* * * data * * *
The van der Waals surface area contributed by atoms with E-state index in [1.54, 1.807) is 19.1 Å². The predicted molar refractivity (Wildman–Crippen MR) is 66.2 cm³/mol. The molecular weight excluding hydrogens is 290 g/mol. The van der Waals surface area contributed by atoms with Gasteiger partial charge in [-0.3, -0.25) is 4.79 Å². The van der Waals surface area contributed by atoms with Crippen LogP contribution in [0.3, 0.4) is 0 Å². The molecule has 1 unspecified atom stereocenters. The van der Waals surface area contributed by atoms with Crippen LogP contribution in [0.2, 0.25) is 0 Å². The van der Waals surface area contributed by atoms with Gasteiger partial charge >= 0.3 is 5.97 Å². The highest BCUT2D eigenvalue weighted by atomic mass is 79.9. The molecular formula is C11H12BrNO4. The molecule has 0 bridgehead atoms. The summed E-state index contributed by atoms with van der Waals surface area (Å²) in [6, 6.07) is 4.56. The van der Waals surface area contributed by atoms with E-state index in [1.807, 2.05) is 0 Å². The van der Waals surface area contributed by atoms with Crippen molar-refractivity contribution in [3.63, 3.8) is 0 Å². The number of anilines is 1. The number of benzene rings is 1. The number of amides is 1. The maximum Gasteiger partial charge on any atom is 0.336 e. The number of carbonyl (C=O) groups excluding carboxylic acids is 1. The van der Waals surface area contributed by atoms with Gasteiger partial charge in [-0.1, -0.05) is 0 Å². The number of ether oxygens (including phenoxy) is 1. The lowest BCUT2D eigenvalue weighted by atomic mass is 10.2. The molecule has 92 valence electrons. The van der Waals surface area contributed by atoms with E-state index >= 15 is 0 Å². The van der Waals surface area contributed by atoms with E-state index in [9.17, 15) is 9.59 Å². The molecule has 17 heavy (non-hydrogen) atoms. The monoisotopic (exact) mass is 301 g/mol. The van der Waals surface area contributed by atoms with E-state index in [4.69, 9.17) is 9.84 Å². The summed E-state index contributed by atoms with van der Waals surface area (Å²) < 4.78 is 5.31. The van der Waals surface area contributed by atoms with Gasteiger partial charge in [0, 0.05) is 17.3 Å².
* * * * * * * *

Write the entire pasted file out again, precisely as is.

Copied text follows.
The van der Waals surface area contributed by atoms with E-state index in [1.54, 1.807) is 19.1 Å². The predicted molar refractivity (Wildman–Crippen MR) is 66.2 cm³/mol. The molecular weight excluding hydrogens is 290 g/mol. The van der Waals surface area contributed by atoms with Gasteiger partial charge in [-0.3, -0.25) is 4.79 Å². The van der Waals surface area contributed by atoms with Crippen LogP contribution in [0.3, 0.4) is 0 Å². The molecule has 1 unspecified atom stereocenters. The van der Waals surface area contributed by atoms with Crippen LogP contribution in [0.2, 0.25) is 0 Å². The van der Waals surface area contributed by atoms with Gasteiger partial charge >= 0.3 is 5.97 Å². The highest BCUT2D eigenvalue weighted by atomic mass is 79.9. The molecular formula is C11H12BrNO4. The molecule has 0 bridgehead atoms. The summed E-state index contributed by atoms with van der Waals surface area (Å²) in [6, 6.07) is 4.56. The van der Waals surface area contributed by atoms with E-state index in [1.807, 2.05) is 0 Å². The van der Waals surface area contributed by atoms with Crippen molar-refractivity contribution in [3.63, 3.8) is 0 Å². The number of anilines is 1. The number of benzene rings is 1. The number of amides is 1. The maximum Gasteiger partial charge on any atom is 0.336 e. The number of carbonyl (C=O) groups excluding carboxylic acids is 1. The van der Waals surface area contributed by atoms with Gasteiger partial charge in [-0.1, -0.05) is 0 Å². The number of ether oxygens (including phenoxy) is 1. The lowest BCUT2D eigenvalue weighted by atomic mass is 10.2. The molecule has 92 valence electrons. The van der Waals surface area contributed by atoms with E-state index >= 15 is 0 Å². The van der Waals surface area contributed by atoms with E-state index in [9.17, 15) is 9.59 Å². The molecule has 17 heavy (non-hydrogen) atoms. The monoisotopic (exact) mass is 301 g/mol. The van der Waals surface area contributed by atoms with E-state index in [4.69, 9.17) is 9.84 Å². The summed E-state index contributed by atoms with van der Waals surface area (Å²) < 4.78 is 5.31. The van der Waals surface area contributed by atoms with Gasteiger partial charge in [0, 0.05) is 17.3 Å².